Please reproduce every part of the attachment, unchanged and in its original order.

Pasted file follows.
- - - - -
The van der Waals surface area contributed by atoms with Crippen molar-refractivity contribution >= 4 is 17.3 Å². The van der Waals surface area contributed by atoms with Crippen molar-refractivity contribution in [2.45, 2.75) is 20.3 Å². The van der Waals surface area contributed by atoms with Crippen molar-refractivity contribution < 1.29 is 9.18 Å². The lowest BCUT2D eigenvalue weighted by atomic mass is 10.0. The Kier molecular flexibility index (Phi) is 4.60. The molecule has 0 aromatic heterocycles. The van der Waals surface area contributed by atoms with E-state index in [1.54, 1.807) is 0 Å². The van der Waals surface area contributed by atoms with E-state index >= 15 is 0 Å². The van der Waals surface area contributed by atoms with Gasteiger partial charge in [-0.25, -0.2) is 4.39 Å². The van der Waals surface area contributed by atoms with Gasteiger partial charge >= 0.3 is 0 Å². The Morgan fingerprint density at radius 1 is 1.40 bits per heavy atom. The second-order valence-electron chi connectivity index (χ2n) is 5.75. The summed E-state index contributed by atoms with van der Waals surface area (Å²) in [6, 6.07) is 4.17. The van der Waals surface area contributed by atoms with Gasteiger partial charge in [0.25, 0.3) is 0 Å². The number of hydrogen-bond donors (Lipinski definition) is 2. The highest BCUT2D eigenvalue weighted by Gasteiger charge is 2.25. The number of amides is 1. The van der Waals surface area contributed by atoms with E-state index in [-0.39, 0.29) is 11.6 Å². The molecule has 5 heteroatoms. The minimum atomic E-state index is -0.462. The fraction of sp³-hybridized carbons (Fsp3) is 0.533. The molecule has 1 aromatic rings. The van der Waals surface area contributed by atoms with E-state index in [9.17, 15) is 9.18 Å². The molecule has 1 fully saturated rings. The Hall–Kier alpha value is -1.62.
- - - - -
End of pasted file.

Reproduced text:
The van der Waals surface area contributed by atoms with Crippen molar-refractivity contribution >= 4 is 17.3 Å². The van der Waals surface area contributed by atoms with Crippen molar-refractivity contribution in [2.45, 2.75) is 20.3 Å². The van der Waals surface area contributed by atoms with Crippen molar-refractivity contribution < 1.29 is 9.18 Å². The lowest BCUT2D eigenvalue weighted by atomic mass is 10.0. The Kier molecular flexibility index (Phi) is 4.60. The molecule has 0 aromatic heterocycles. The van der Waals surface area contributed by atoms with E-state index in [1.54, 1.807) is 0 Å². The van der Waals surface area contributed by atoms with E-state index >= 15 is 0 Å². The van der Waals surface area contributed by atoms with Gasteiger partial charge in [-0.25, -0.2) is 4.39 Å². The van der Waals surface area contributed by atoms with Gasteiger partial charge >= 0.3 is 0 Å². The Morgan fingerprint density at radius 1 is 1.40 bits per heavy atom. The second-order valence-electron chi connectivity index (χ2n) is 5.75. The summed E-state index contributed by atoms with van der Waals surface area (Å²) in [6, 6.07) is 4.17. The van der Waals surface area contributed by atoms with Gasteiger partial charge in [0.25, 0.3) is 0 Å². The number of hydrogen-bond donors (Lipinski definition) is 2. The highest BCUT2D eigenvalue weighted by Gasteiger charge is 2.25. The number of amides is 1. The van der Waals surface area contributed by atoms with E-state index in [-0.39, 0.29) is 11.6 Å². The molecule has 5 heteroatoms. The minimum atomic E-state index is -0.462. The fraction of sp³-hybridized carbons (Fsp3) is 0.533. The molecule has 1 aromatic rings. The van der Waals surface area contributed by atoms with E-state index in [9.17, 15) is 9.18 Å². The molecule has 1 fully saturated rings. The Hall–Kier alpha value is -1.62.